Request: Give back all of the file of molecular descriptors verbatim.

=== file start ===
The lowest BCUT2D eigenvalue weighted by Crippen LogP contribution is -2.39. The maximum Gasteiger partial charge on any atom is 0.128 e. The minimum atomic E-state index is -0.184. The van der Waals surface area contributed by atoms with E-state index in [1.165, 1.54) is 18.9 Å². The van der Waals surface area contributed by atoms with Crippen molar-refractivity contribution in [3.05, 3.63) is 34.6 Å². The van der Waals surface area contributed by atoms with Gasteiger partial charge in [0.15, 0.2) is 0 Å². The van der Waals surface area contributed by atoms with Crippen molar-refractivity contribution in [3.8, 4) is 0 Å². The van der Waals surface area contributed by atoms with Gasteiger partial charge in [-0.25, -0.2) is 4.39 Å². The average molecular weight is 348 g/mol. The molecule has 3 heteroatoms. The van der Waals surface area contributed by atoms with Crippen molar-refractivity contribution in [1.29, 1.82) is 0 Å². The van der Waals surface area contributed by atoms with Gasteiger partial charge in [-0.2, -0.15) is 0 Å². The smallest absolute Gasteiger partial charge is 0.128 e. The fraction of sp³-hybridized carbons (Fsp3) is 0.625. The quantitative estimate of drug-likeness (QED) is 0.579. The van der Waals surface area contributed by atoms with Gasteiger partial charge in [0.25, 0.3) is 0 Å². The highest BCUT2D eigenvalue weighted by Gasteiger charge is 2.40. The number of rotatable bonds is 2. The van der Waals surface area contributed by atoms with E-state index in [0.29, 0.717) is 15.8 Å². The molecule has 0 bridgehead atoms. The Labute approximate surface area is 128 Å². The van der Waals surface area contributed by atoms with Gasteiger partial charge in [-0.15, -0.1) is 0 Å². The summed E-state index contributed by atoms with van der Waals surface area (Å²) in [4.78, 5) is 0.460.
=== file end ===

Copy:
The lowest BCUT2D eigenvalue weighted by Crippen LogP contribution is -2.39. The maximum Gasteiger partial charge on any atom is 0.128 e. The minimum atomic E-state index is -0.184. The van der Waals surface area contributed by atoms with E-state index in [1.165, 1.54) is 18.9 Å². The van der Waals surface area contributed by atoms with Crippen molar-refractivity contribution in [3.05, 3.63) is 34.6 Å². The van der Waals surface area contributed by atoms with Gasteiger partial charge in [0.15, 0.2) is 0 Å². The van der Waals surface area contributed by atoms with Crippen molar-refractivity contribution in [3.8, 4) is 0 Å². The van der Waals surface area contributed by atoms with Gasteiger partial charge in [-0.25, -0.2) is 4.39 Å². The average molecular weight is 348 g/mol. The molecule has 3 heteroatoms. The van der Waals surface area contributed by atoms with Crippen molar-refractivity contribution in [1.29, 1.82) is 0 Å². The van der Waals surface area contributed by atoms with Gasteiger partial charge in [-0.2, -0.15) is 0 Å². The smallest absolute Gasteiger partial charge is 0.128 e. The fraction of sp³-hybridized carbons (Fsp3) is 0.625. The quantitative estimate of drug-likeness (QED) is 0.579. The van der Waals surface area contributed by atoms with Gasteiger partial charge in [0.25, 0.3) is 0 Å². The highest BCUT2D eigenvalue weighted by Gasteiger charge is 2.40. The number of rotatable bonds is 2. The van der Waals surface area contributed by atoms with E-state index in [0.29, 0.717) is 15.8 Å². The molecule has 0 bridgehead atoms. The Labute approximate surface area is 128 Å². The van der Waals surface area contributed by atoms with Gasteiger partial charge in [-0.15, -0.1) is 0 Å². The summed E-state index contributed by atoms with van der Waals surface area (Å²) in [4.78, 5) is 0.460.